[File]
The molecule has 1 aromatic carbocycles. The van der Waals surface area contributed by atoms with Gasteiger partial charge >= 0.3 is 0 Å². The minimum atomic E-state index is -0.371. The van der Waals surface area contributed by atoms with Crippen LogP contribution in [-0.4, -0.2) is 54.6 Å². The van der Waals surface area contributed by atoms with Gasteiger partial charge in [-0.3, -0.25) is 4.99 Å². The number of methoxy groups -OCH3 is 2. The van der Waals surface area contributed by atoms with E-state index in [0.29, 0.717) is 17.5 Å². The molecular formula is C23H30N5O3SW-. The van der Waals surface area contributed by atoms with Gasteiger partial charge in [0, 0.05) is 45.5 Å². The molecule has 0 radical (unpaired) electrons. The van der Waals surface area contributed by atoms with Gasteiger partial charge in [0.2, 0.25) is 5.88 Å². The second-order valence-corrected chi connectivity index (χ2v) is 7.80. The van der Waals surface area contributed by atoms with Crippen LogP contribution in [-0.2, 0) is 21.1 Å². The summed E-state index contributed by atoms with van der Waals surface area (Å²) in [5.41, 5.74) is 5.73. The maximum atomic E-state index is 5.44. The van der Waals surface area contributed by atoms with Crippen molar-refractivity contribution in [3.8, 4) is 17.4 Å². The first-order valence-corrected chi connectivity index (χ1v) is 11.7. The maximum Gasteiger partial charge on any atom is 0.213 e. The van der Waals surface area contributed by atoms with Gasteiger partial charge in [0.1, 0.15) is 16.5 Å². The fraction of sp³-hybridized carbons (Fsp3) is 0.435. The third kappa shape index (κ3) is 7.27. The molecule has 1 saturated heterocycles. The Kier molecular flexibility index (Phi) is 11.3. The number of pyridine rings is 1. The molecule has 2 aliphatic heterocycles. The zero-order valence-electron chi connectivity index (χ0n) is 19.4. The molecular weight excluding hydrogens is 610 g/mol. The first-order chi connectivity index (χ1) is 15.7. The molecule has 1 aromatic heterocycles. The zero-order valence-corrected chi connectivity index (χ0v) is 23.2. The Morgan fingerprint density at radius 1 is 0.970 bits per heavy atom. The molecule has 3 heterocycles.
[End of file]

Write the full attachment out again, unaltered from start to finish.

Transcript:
The molecule has 1 aromatic carbocycles. The van der Waals surface area contributed by atoms with Gasteiger partial charge >= 0.3 is 0 Å². The minimum atomic E-state index is -0.371. The van der Waals surface area contributed by atoms with Crippen LogP contribution in [-0.4, -0.2) is 54.6 Å². The van der Waals surface area contributed by atoms with Gasteiger partial charge in [-0.3, -0.25) is 4.99 Å². The number of methoxy groups -OCH3 is 2. The van der Waals surface area contributed by atoms with E-state index in [0.29, 0.717) is 17.5 Å². The molecular formula is C23H30N5O3SW-. The van der Waals surface area contributed by atoms with Gasteiger partial charge in [0, 0.05) is 45.5 Å². The molecule has 0 radical (unpaired) electrons. The van der Waals surface area contributed by atoms with Gasteiger partial charge in [0.2, 0.25) is 5.88 Å². The second-order valence-corrected chi connectivity index (χ2v) is 7.80. The van der Waals surface area contributed by atoms with Crippen LogP contribution in [-0.2, 0) is 21.1 Å². The summed E-state index contributed by atoms with van der Waals surface area (Å²) in [5.41, 5.74) is 5.73. The maximum atomic E-state index is 5.44. The van der Waals surface area contributed by atoms with Crippen molar-refractivity contribution in [3.8, 4) is 17.4 Å². The first-order valence-corrected chi connectivity index (χ1v) is 11.7. The maximum Gasteiger partial charge on any atom is 0.213 e. The van der Waals surface area contributed by atoms with Gasteiger partial charge in [0.1, 0.15) is 16.5 Å². The fraction of sp³-hybridized carbons (Fsp3) is 0.435. The third kappa shape index (κ3) is 7.27. The molecule has 1 saturated heterocycles. The Kier molecular flexibility index (Phi) is 11.3. The number of pyridine rings is 1. The molecule has 2 aliphatic heterocycles. The zero-order valence-electron chi connectivity index (χ0n) is 19.4. The molecular weight excluding hydrogens is 610 g/mol. The first-order chi connectivity index (χ1) is 15.7. The molecule has 1 aromatic heterocycles. The zero-order valence-corrected chi connectivity index (χ0v) is 23.2. The Morgan fingerprint density at radius 1 is 0.970 bits per heavy atom. The molecule has 3 heterocycles.